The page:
I must respond to Try_The_Truth's letter ("Hell or high water," Reply all, November 21). This attitude of throwing one's hands up in the air and saying "oh well, making people care is too hard so I guess we're all done for," is so fucking frustrating. Activists have known for years that many people don't care about the climate crisis, but they don't give up because the stakes are too high. I've met so many people who feel so unsure where to start that they understandably pretend that nothing is happening, because the alternative can be a nightmare for your mental health. But a great way to quell these anxieties is to give back! Join an environmental charity. Organize a beach cleanup. It doesn't have to be anything big, because god knows everyone is busy trying to get by. But if you still refuse to do anything at all because you "don't care," you have nobody to blame but yourself. —SP, Halifax
Flying is a predictable and safe mode of transportation thanks to scientific models. We accept those models' predictions, assuming every time we hop on an airplane that we will arrive at our destination at a particular time. That same science that makes airplanes fly has been used to build models, which predict that in order to have a climate safe for humans, we must reach zero carbon emissions by 2040. Recently 11,000 scientists declared that lack of action on the climate change will lead to climate catastrophe and "untold human suffering." The plane might crash. Our elected leaders declare they accept the IPCC reports and recommendations, following with multiples "buts" that are political calculations. We have the technology to do a rapid switch to a non-fossil fuel economy. We must start here and now. Our survival is at stake. —Fernando Moncayo, Dartmouth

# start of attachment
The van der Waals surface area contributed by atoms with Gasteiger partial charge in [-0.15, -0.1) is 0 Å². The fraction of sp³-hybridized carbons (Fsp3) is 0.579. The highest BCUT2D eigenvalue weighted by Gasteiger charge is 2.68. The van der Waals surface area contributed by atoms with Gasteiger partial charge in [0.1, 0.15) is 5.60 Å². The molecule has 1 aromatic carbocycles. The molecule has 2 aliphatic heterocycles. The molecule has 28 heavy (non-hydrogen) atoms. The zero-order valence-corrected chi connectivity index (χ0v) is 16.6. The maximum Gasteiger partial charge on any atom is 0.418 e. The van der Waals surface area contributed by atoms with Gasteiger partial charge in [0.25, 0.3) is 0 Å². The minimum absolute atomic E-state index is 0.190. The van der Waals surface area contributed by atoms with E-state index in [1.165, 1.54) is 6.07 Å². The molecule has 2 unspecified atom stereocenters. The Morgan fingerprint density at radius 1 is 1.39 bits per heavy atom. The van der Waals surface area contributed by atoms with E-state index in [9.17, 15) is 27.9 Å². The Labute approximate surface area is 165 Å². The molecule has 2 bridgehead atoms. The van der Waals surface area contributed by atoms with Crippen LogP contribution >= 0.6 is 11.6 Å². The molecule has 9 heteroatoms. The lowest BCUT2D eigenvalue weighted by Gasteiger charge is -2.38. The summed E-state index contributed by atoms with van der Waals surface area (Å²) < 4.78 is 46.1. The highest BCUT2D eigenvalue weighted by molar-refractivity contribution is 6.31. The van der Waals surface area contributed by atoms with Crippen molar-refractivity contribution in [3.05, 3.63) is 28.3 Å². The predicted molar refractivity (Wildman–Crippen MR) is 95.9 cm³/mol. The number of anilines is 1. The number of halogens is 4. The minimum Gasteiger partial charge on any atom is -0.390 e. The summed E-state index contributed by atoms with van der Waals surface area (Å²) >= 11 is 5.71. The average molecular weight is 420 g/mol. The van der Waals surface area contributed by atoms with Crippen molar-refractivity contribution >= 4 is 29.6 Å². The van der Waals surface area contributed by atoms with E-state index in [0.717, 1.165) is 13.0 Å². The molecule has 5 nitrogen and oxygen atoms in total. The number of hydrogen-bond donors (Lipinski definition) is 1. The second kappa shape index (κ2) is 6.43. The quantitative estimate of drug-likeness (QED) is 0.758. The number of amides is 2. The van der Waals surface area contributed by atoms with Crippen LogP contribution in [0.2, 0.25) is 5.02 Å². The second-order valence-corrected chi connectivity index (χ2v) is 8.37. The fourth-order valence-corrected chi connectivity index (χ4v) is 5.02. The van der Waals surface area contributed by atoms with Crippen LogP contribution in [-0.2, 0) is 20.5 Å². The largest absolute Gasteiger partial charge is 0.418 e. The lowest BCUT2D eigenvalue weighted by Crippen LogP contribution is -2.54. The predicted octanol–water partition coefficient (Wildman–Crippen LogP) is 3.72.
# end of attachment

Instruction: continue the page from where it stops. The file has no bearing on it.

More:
As a resident of Nova Scotia, and concerned citizen of this planet, there is not a single thing more important to me than to hear what binding actions, based on science, this newly elected federal government will take to address the climate emergency. To the leaders of this country, and particularly the Trudeau government, please don't make this a partisan issue. The tired tug-of-war argument that pits the economy against climate action is absurd when the very conditions for life are at stake. —Seth Levinson, Halifax
Rahr's rad writing
Your November 14 arts story "The quiet brilliance of Hannah Moscovitch" has me thinking about the quiet brilliance of reporter Maggie Rahr. Love this piece. Rahr should get an award for her writing as well. —Catriona Talbot, Halifax
We got a couple things wrong in the November 21 arts piece "Dinuk Wijeratne stays wylin'" by Chris Stoodley, about Symphony Nova Scotia veteran Dinuk Wijeratne. The story said Wijeratne was raised in Clayton Park and will soon be returning to Halifax to play with the symphony, but he was actually raised elsewhere in Halifax and will be conducting SNS in January. We apologize for any confusion. caused.